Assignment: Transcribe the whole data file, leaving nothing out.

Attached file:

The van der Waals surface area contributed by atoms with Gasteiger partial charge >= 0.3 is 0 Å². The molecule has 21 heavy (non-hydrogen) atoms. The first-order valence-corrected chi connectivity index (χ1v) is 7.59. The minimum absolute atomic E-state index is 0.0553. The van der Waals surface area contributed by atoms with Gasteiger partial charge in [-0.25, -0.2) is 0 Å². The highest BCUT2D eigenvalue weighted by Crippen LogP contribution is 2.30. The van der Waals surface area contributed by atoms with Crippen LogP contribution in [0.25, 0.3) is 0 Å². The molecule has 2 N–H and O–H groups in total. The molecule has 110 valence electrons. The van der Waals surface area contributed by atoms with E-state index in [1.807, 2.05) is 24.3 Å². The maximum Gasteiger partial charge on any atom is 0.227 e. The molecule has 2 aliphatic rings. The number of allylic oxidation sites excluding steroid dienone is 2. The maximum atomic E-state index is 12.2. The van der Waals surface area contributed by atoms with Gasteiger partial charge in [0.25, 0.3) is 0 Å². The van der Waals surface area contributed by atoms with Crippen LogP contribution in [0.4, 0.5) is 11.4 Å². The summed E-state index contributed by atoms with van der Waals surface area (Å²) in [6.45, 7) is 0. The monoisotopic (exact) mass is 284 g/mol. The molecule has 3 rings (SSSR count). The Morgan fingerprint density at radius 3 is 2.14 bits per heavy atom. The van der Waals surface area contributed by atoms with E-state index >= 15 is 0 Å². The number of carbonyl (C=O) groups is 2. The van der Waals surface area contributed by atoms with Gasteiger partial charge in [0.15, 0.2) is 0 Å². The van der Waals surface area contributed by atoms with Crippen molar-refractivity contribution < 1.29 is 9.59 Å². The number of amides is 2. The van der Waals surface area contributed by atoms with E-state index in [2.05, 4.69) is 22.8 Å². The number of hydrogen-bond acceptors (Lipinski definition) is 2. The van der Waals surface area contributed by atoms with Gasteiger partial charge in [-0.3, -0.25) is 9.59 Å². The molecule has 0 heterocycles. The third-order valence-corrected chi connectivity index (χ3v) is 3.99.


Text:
The van der Waals surface area contributed by atoms with Gasteiger partial charge >= 0.3 is 0 Å². The molecule has 21 heavy (non-hydrogen) atoms. The first-order valence-corrected chi connectivity index (χ1v) is 7.59. The minimum absolute atomic E-state index is 0.0553. The van der Waals surface area contributed by atoms with Gasteiger partial charge in [-0.25, -0.2) is 0 Å². The highest BCUT2D eigenvalue weighted by Crippen LogP contribution is 2.30. The van der Waals surface area contributed by atoms with Crippen LogP contribution in [0.25, 0.3) is 0 Å². The molecule has 2 N–H and O–H groups in total. The molecule has 110 valence electrons. The van der Waals surface area contributed by atoms with E-state index in [1.807, 2.05) is 24.3 Å². The maximum Gasteiger partial charge on any atom is 0.227 e. The molecule has 2 aliphatic rings. The number of allylic oxidation sites excluding steroid dienone is 2. The maximum atomic E-state index is 12.2. The van der Waals surface area contributed by atoms with Gasteiger partial charge in [0.25, 0.3) is 0 Å². The van der Waals surface area contributed by atoms with Crippen LogP contribution in [0.4, 0.5) is 11.4 Å². The summed E-state index contributed by atoms with van der Waals surface area (Å²) in [6.45, 7) is 0. The monoisotopic (exact) mass is 284 g/mol. The molecule has 3 rings (SSSR count). The Morgan fingerprint density at radius 3 is 2.14 bits per heavy atom. The van der Waals surface area contributed by atoms with E-state index >= 15 is 0 Å². The number of carbonyl (C=O) groups is 2. The van der Waals surface area contributed by atoms with Gasteiger partial charge in [0.15, 0.2) is 0 Å². The van der Waals surface area contributed by atoms with Crippen molar-refractivity contribution < 1.29 is 9.59 Å². The number of amides is 2. The van der Waals surface area contributed by atoms with E-state index in [2.05, 4.69) is 22.8 Å². The number of hydrogen-bond acceptors (Lipinski definition) is 2. The van der Waals surface area contributed by atoms with Gasteiger partial charge in [-0.3, -0.25) is 9.59 Å². The molecule has 0 heterocycles. The third-order valence-corrected chi connectivity index (χ3v) is 3.99.